It all started with a young lady who put a pink ribbon on the LeRoy Butler No. 36 Packers jersey she wore to a game in 1998.
She caught the attention of Butler, then the Packers' star defensive back, who asked what the ribbon was all about. After he got the answer, the woman provided Butler with some statistics regarding breast cancer.
They hit home for the all-pro safety.
"I had two daughters at the time — I have four now — and I didn't want to wait until one of them was diagnosed with breast cancer," said Butler, now an Oak Creek resident, in an interview with Oak Creek Patch.
So he started getting involved with the cause, working with groups like Susan G. Komen for the Cure and the American Cancer Society.
About four years ago, he took another step and founded the LeRoy Butler Foundation.
Butler said the foundation does a variety of events to help raise money, such as golf tournaments, dinners, softball tournaments, bowling events. Butler himself is often around the area doing autograph signings, like last week at Wheaton Franciscan Hospital, and donates items that can be used in charity raffles and auctions.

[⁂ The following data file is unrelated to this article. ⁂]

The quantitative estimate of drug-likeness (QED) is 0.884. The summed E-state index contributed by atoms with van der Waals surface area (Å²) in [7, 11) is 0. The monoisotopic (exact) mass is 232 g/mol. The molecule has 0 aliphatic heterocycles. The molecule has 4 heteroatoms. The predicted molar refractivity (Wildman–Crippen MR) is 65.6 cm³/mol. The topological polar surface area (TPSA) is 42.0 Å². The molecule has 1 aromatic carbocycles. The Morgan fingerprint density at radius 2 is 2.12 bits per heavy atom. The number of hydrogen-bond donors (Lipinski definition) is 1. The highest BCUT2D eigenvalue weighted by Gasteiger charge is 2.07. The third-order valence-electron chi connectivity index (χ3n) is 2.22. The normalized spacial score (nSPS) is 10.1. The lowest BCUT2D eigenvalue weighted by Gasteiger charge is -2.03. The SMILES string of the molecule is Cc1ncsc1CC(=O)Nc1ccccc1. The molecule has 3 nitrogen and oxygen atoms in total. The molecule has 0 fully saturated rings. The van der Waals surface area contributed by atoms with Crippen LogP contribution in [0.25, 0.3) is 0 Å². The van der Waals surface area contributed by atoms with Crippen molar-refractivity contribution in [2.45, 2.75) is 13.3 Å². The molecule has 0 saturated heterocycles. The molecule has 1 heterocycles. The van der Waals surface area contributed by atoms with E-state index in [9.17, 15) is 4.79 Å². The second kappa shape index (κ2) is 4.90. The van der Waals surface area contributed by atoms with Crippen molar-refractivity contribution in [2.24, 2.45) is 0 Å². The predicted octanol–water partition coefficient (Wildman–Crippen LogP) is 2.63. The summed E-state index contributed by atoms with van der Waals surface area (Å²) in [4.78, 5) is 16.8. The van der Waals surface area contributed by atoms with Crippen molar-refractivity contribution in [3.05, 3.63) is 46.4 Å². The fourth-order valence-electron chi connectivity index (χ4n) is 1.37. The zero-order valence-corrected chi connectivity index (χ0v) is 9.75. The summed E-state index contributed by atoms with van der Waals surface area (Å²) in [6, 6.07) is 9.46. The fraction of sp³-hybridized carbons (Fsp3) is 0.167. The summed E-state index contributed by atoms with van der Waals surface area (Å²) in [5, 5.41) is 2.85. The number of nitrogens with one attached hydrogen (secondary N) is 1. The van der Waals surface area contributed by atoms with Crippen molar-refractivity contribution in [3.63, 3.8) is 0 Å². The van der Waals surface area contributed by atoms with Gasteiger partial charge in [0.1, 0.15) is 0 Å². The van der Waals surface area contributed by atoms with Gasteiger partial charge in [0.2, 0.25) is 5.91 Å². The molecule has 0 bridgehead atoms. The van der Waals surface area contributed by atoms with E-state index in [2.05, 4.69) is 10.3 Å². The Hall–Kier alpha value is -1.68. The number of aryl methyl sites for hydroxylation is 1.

The foundation is different than other groups because the money goes directly to women who need it, Butler said, as opposed to research. They work with hospitals to help find women who are struggling financially, likely because they have spent so much on treatment and prescriptions.
And that's the part Butler likes the most.
"I think it's fun to help out women that need help," he said.
Butler said the economy hampered efforts, but Packers memorabilia goes a long way to helping raise donations.
Butler was one of the most well-known and well-liked Green Bay Packers players of the 1990s, including the Super Bowl champion team of 1997, before retiring prior to the 2002 season.
Perhaps his most famous contribution, however, is inventing the Lambeau Leap on an interception returned for a touchdown in 1993.
For more information on his foundation, check out LBF36.org.